vaccine passport

Businesses in Ontario want vaccine passports but Doug Ford has said no

More and more groups representing businesses in Ontario are calling on Doug Ford to introduce some sort of vaccine passport system to ensure that if there are COVID outbreaks or dramatic case spikes moving forward, they can remain open instead of having to lock down yet again.

The measure has been a contentious one that has divided officials in the province, though Premier Doug Ford has remained steadfastly opposed to the concept, insisting that he will not have a "split society" despite the fact that he continues to entreat all eligible residents to get fully immunized ASAP if they haven't already.

Provinces such as Quebec, meanwhile, are rolling out proof of vaccination system in the coming weeks that will necessitate customers be fully immunized against the virus to enter certain businesses and partake in certain activities in some circumstances.

The idea is to avoid completely shutting down sectors of the economy if transmission worsens again during a potential fourth wave, and instead limit high-risk settings such as gyms to double vaxxed patrons only.

It's also to permit those who have made the effort to get their shots to live a "quasi-normal life," Quebec Premier François Legault has said.

Manitoba has already implemented such a program, while governments B.C., New Brunswick and Nova Scotia are reviewing doing something similar.

In Ontario, despite Ford's stance, multiple small businesses, the leaders and groups that represent them, doctors and politicians such as Toronto Mayor John Tory have asked that Ontario likewise get behind some sort of vaccine passport.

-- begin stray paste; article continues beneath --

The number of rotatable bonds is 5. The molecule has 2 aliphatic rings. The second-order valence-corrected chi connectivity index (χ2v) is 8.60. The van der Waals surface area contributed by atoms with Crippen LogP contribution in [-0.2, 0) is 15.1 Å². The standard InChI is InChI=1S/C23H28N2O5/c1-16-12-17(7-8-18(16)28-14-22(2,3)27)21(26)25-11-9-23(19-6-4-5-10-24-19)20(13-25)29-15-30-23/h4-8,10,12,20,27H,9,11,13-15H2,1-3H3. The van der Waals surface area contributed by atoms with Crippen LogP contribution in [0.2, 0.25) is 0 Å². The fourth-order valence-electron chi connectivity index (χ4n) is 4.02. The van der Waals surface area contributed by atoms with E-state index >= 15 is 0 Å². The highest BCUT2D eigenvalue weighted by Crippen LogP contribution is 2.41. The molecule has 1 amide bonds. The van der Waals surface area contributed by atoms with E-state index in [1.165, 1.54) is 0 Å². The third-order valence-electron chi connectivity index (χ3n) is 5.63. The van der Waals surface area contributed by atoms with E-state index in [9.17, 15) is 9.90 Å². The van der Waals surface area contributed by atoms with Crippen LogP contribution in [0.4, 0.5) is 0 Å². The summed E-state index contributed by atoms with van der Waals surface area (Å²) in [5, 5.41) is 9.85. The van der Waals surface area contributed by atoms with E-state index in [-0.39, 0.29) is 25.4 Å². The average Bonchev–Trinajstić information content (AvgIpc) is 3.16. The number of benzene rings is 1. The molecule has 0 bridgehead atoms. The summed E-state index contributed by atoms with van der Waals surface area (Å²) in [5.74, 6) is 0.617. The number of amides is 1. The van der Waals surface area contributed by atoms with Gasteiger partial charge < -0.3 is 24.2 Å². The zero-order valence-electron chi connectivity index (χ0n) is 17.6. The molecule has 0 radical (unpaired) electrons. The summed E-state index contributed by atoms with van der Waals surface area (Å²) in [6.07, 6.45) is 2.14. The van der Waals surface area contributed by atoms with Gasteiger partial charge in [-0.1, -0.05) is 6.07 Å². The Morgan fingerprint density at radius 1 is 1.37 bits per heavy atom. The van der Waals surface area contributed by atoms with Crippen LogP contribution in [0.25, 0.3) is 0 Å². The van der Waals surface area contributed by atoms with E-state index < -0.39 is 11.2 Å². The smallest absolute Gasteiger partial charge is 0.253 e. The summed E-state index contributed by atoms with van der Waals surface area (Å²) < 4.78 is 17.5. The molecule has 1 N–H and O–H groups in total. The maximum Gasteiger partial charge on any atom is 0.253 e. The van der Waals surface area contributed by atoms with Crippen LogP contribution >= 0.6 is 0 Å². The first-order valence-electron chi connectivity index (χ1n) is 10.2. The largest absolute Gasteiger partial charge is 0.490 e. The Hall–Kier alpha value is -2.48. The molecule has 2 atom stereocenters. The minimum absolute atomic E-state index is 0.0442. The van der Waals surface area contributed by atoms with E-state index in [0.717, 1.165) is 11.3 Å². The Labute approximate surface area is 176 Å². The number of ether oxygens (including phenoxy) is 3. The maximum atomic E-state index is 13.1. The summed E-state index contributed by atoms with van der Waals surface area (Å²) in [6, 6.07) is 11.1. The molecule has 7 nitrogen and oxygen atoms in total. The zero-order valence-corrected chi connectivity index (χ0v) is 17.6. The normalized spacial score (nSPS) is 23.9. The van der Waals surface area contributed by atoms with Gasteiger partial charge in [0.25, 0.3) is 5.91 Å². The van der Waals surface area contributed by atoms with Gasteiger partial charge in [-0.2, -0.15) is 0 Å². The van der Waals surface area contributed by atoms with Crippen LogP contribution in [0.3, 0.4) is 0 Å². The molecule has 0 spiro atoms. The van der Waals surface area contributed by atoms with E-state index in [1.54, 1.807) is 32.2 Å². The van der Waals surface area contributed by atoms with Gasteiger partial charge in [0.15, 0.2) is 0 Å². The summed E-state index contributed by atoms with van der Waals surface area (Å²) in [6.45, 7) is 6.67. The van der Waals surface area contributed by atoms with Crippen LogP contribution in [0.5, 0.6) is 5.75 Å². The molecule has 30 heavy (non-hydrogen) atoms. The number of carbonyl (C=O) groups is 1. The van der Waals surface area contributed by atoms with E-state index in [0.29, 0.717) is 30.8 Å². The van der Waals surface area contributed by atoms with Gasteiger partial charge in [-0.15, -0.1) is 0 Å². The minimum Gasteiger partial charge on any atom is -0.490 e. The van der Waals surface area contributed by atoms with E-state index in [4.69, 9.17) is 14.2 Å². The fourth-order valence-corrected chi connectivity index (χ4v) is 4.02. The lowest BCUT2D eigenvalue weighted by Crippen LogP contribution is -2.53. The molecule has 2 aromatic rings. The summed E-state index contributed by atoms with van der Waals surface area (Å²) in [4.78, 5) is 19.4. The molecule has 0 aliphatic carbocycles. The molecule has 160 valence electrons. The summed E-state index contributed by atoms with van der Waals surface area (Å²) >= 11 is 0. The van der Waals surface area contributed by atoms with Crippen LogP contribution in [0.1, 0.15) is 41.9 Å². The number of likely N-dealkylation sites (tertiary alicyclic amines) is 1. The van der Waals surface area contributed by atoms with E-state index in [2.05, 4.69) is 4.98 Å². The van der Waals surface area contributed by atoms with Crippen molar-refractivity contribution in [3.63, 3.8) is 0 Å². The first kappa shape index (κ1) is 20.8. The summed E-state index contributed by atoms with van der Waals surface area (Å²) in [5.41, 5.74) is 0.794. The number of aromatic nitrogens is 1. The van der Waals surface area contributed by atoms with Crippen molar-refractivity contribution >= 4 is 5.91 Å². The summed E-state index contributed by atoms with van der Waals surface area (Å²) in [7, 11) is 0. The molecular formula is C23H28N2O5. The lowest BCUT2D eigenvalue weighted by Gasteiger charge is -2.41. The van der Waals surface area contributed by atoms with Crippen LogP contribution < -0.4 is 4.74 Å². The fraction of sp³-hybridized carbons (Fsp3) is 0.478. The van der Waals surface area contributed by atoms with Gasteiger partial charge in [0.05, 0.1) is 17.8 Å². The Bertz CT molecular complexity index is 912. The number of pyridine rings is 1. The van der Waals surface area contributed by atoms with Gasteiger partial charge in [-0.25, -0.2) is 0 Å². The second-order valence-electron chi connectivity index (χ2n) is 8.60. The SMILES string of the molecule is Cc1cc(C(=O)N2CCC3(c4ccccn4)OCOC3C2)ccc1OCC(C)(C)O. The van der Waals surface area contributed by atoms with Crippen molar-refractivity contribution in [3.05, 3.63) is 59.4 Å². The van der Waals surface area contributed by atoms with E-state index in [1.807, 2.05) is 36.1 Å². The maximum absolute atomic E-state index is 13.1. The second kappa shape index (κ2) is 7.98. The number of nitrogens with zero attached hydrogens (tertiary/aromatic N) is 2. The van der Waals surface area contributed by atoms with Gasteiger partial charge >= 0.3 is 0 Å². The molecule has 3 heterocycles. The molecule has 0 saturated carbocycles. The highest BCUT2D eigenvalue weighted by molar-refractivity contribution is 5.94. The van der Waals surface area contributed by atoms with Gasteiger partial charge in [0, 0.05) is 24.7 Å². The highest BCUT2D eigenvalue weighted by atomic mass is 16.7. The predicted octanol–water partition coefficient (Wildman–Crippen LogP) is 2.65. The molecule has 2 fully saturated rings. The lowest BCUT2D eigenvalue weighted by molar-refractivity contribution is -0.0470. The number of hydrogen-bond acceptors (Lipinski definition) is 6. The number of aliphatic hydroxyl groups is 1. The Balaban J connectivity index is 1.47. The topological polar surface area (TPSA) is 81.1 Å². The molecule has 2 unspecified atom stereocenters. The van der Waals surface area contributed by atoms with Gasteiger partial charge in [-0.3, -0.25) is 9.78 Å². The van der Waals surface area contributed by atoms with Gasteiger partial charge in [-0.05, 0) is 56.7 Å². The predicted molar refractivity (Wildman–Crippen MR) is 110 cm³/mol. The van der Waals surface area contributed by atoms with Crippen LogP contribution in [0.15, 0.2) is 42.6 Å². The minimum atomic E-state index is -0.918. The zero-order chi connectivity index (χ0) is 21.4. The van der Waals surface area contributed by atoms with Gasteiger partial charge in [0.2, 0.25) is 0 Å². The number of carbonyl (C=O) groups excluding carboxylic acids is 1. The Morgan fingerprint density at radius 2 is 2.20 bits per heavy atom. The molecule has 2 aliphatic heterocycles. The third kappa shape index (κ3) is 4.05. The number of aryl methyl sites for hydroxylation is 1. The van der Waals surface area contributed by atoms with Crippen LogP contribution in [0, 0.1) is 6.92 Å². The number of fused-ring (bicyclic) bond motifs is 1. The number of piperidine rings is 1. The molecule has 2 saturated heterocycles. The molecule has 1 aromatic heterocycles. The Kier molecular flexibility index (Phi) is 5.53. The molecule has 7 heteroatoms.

The latest are the Canadian Federation of Independent Business and the Ontario Chamber of Commerce, representatives of which have now this week publicly expressed a desire in such a program, especially as case counts slowly rise.

A member of CFIB told the Globe on Monday that the organization would support a proof of vaccination system if it meant businesses could remain open rather than facing the lockdown restrictions we saw earlier in the pandemic in the case of more drastic COVID-19 numbers.

The Chamber told the news outlet that lockdowns show that the government is already okay with limiting individual rights for the sake of public health, and a "practical tool" such as a vaccine passport would be much in the same vein and to the same end — keeping people safe and mitigating COVID-19 spread, while also allowing businesses to survive.

Though Ford has staunchly rejected the measure, other members of team have been pretty inconsistent and vague when addressing questions on the subject.

Health Minister Christine Elliott, for example, said in 2020 that "some sort of proof of vaccine" document will be "very important to have" for certin situations moving forward, then called such a program a matter of federal jurisdiction, not provincial.

Elliott's office has also pointed out that Ontarians can already access a receipt of their shot, whether printed or virtual, as though the province is not requiring this proof for anything, some businesses and workplaces are choosing do so themselves.

Lead photo by

@fordnation


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